Ever wonder how much and where mobile games fit into the day in the life of the average consumer? According to the Verto App Report (published February 2016), social media activity touches nearly all mobile app users (99%), while mobile games reach 57% of mobile app users.
But when you look at time users spend on games, the data looks quite different.
Games rank second behind social media activity in terms of time spent on devices. That equates to a whopping 1.15 billion hours that consumers spend each month playing games. And that explains some of the business dynamics that we’re seeing among game publishers today, including the trend of console game developers moving into mobile games. There’s a huge opportunity to extend existing franchises into new devices as well as create new experiences through VR headsets and other emerging peripherals.
How Mobile Games Stack Up
EA, Zynga and King (acquired by Activision Blizzard for $5.9 billion in February) each announced earnings this month, and Wall Street applauded with soaring stocks for each one.
From a business perspective, what’s unusual about the mobile games industry sector is that it is a very fragmented space; there are a just a handful of game publishers that have more than five million monthly unique players.
Zynga has been ranked number two behind King, and has a similar reach to EA. Compared to EA, however, Zynga has pushed heavily into mobile – most of their monthly 25.1 million audience (85%) is using Zynga games on mobile. The risk for Zynga, however, is that their popularity is based on just one title – more than 60% of their audience are only playing Words with Friends. What remains to be seen is whether they can continue their mobile-centric strategy while retaining the loyalty of the casual games crowd and building other successful brands to drive use growth.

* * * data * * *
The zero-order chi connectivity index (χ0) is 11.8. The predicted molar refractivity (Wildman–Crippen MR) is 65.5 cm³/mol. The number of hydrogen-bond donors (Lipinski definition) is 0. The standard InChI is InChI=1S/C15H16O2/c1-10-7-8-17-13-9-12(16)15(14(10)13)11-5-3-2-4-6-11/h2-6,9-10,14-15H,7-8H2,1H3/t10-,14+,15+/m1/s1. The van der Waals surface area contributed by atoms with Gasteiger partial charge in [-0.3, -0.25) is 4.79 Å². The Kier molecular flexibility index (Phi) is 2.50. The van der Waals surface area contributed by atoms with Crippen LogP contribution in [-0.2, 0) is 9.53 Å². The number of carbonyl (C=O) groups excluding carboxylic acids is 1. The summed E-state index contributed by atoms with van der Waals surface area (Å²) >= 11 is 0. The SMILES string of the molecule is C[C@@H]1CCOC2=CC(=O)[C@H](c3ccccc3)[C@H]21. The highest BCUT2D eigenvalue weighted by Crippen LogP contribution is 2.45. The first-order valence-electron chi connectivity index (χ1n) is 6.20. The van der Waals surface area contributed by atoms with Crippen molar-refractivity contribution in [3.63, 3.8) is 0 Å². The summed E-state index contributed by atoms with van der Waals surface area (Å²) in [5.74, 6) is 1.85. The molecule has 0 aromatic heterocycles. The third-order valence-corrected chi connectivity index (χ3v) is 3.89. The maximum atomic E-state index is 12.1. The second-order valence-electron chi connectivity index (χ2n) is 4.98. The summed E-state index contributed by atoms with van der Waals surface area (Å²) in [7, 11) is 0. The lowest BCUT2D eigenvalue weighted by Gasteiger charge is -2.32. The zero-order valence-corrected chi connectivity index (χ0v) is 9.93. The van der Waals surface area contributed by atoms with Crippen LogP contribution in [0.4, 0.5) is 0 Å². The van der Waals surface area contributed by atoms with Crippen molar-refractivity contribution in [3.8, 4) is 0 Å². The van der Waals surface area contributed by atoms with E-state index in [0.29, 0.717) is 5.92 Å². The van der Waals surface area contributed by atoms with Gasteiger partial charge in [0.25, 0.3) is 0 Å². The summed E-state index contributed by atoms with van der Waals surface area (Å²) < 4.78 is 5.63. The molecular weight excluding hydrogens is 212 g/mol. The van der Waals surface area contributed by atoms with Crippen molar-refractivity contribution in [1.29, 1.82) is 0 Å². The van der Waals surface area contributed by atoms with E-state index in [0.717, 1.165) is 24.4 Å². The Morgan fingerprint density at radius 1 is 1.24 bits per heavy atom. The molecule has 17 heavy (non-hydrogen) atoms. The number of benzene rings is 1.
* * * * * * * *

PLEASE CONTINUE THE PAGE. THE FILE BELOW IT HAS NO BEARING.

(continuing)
We can see from EA’s time spent per month and average session duration that while players spend more time in the game, they return less frequently, as shown by EA’s the lower rank in stickiness.
Electronic Arts is one of the incumbent gaming giants, which is reflected in its key properties in the U.S. Many EA desktop games are still high up in the rankings, and in fact EA has more PC users for its games in the U.S. (17.5 million adults per month), than those using smartphones and tablets (10.2 million and 5.9 million, respectively). Out of the total EA monthly audience, 61% play EA games on PCs, whereas only 35% play on smartphones and 20% on tablets. While EA boasts multiple popular titles backed by strong marketing campaigns, the DNA of the company is less mobile-centric than many of the most successful gaming companies that have emerged over the past years, including Machine Zone, Supercell, King and Rovio.
Who Is the Mobile Gamer? Hint: She’s Crushing it.
When it comes to driving downloads and building an engaged player base, mobile game publishers that are entirely focused on the mobile audience are really good at driving retention, stickiness and monetization with in-game purchases for mobile-only game titles. Who is buying, and who is playing? The data might surprise you.
The most surprising discovery among these three companies is who the gamers are. In every case, the majority of players are women. In fact, King’s largest cohort is Gen X females playing Candy Crush or Candy Crush Soda on tablets. Zynga’s largest audience may also surprise you: Baby Boomers.
Zynga’s top property is Words With Friends, which had 15.4 million monthly users in March.
- On average 4.7 hours spent per user per month on Words With Friends
- Average of 94 sessions per user per month
- Average session duration of three minutes
EA also has an older female user base accessing its top games via PC. EA’s top game, The Sims, has 2.7 million monthly users spending about one hour per user per month, 14 times per month.
To learn more about the mobile game landscape, sign up for our webinar: The Mobile Game Playbook on May 25 at 10am PT/1pm ET here.